It was Sunday morning, day two of “Pharaoh in Canaan: The Untold Story,” the latest grand-scale exhibit at the Israel Museum, and it was busy in the galleries of the exhibit.
Groups of visitors sat on their portable folding chairs listening to museum guides in the far corners of each gallery, or walked around clutching audioguides, gleaning information about the exhibit, which explores the cross-cultural exchange that took place between Egypt and Canaan during the second millennium BCE.
There’s a lot to learn.
The exhibit, which opened March 4 and is on view until October 25, examines the settlement and rise of a Canaanite dynasty in the eastern Egyptian Delta during the Middle Bronze Age (circa 1700-1550 BCE); and the extended period of Egyptian rule over Canaan by the Pharaohs during the Late Bronze Age (circa 1500-1150 BCE).
Specifically, it presents some 800 objects reflecting the sharing of deities, arts, rituals and ideas of the two ancient and influential cultures. What makes it all the more personal to this particular museum is Israel’s innate connection to Canaan, the land that included ancient Israel, as well as parts of Jordan, Lebanon and Syria, and the use of hundreds of artifacts from the museum’s own collections for the exhibit.
It’s a unique exhibit for other, more personal reasons. Curated jointly by Dr. Daphna Ben-Tor and Dr. Eran Arie, it is Ben-Tor’s last exhibit at the museum and Arie’s first. Ben-Tor is the museum’s curator of Egyptian archaeology; Arie is the museum’s curator of Iron Age and Persian period archaeology. The two worked together on it for the last three years.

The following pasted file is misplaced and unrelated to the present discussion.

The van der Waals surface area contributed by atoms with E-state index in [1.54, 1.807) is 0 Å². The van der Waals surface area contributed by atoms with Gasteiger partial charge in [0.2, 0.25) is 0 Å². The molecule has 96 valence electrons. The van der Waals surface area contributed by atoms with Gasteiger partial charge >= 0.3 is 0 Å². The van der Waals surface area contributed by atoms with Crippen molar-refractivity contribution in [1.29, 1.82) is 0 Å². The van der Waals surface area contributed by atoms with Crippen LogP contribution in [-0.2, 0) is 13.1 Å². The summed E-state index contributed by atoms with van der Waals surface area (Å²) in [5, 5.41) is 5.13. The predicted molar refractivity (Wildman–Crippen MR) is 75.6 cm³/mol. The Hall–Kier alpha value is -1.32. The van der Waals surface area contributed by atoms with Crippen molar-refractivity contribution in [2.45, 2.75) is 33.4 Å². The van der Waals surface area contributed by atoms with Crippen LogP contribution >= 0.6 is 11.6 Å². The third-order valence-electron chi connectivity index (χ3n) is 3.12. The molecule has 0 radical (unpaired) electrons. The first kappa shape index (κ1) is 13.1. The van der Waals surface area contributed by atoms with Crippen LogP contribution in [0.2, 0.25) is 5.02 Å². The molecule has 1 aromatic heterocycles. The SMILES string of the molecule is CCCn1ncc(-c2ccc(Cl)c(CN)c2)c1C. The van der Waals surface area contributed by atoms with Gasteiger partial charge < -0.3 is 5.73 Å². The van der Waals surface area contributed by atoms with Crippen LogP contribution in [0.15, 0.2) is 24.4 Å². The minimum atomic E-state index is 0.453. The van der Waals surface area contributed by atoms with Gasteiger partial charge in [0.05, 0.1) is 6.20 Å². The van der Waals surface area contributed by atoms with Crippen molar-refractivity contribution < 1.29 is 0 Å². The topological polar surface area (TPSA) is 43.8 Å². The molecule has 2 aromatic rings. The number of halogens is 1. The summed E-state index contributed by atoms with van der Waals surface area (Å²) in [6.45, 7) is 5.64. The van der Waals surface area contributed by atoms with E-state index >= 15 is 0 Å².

“It has a dual point of view as these cultures met and mixed,” said Arie. “We said, ‘Wow, this could be an exhibit.’ We wanted a mass of artifacts to show how each affected the other.”
The connected galleries of the exhibit open with a dramatic, painted relief borrowed from the Metropolitan Museum of Art, depicting the ancient battle of the Canaanites against the Egyptians, a powerful depiction of how parts of Canaan first came under Egyptian rule for so many years.
This piece, as well as six others, were carefully chosen and borrowed from the Metropolitan, as well as the Louvre Museum of Paris, Vienna’s Kunsthistorisches Museum, the Egyptian Museum in Turin, Italy, and other private collections.